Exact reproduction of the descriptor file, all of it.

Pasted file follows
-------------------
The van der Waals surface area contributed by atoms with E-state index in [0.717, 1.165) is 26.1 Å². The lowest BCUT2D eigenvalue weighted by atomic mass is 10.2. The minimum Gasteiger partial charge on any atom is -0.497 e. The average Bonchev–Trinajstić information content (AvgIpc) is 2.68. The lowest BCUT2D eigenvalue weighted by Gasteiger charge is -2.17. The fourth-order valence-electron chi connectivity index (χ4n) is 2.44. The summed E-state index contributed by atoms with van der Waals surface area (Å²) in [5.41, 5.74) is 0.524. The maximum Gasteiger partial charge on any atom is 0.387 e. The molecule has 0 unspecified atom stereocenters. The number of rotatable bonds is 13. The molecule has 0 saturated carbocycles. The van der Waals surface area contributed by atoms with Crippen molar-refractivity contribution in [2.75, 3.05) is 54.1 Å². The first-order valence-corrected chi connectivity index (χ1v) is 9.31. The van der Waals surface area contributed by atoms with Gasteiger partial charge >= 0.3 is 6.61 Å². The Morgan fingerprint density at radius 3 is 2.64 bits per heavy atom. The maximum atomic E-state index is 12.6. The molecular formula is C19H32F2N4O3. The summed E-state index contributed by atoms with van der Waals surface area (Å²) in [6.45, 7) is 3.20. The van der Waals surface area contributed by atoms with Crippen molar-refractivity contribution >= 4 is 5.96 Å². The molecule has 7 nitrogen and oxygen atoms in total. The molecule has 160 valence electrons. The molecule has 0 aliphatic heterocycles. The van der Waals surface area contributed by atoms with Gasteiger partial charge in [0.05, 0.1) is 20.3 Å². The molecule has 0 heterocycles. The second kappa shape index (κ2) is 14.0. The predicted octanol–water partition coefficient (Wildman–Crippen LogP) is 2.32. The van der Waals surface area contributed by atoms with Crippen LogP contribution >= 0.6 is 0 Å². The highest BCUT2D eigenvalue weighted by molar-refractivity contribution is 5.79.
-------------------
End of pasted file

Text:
The van der Waals surface area contributed by atoms with E-state index in [0.717, 1.165) is 26.1 Å². The lowest BCUT2D eigenvalue weighted by atomic mass is 10.2. The minimum Gasteiger partial charge on any atom is -0.497 e. The average Bonchev–Trinajstić information content (AvgIpc) is 2.68. The lowest BCUT2D eigenvalue weighted by Gasteiger charge is -2.17. The fourth-order valence-electron chi connectivity index (χ4n) is 2.44. The summed E-state index contributed by atoms with van der Waals surface area (Å²) in [5.41, 5.74) is 0.524. The maximum Gasteiger partial charge on any atom is 0.387 e. The molecule has 0 unspecified atom stereocenters. The number of rotatable bonds is 13. The molecule has 0 saturated carbocycles. The van der Waals surface area contributed by atoms with Crippen molar-refractivity contribution in [2.75, 3.05) is 54.1 Å². The first-order valence-corrected chi connectivity index (χ1v) is 9.31. The van der Waals surface area contributed by atoms with Gasteiger partial charge >= 0.3 is 6.61 Å². The Morgan fingerprint density at radius 3 is 2.64 bits per heavy atom. The maximum atomic E-state index is 12.6. The molecular formula is C19H32F2N4O3. The summed E-state index contributed by atoms with van der Waals surface area (Å²) in [6.45, 7) is 3.20. The van der Waals surface area contributed by atoms with Crippen molar-refractivity contribution >= 4 is 5.96 Å². The molecule has 7 nitrogen and oxygen atoms in total. The molecule has 160 valence electrons. The molecule has 0 aliphatic heterocycles. The van der Waals surface area contributed by atoms with Gasteiger partial charge in [0.05, 0.1) is 20.3 Å². The molecule has 0 heterocycles. The second kappa shape index (κ2) is 14.0. The predicted octanol–water partition coefficient (Wildman–Crippen LogP) is 2.32. The van der Waals surface area contributed by atoms with Crippen LogP contribution >= 0.6 is 0 Å². The highest BCUT2D eigenvalue weighted by molar-refractivity contribution is 5.79.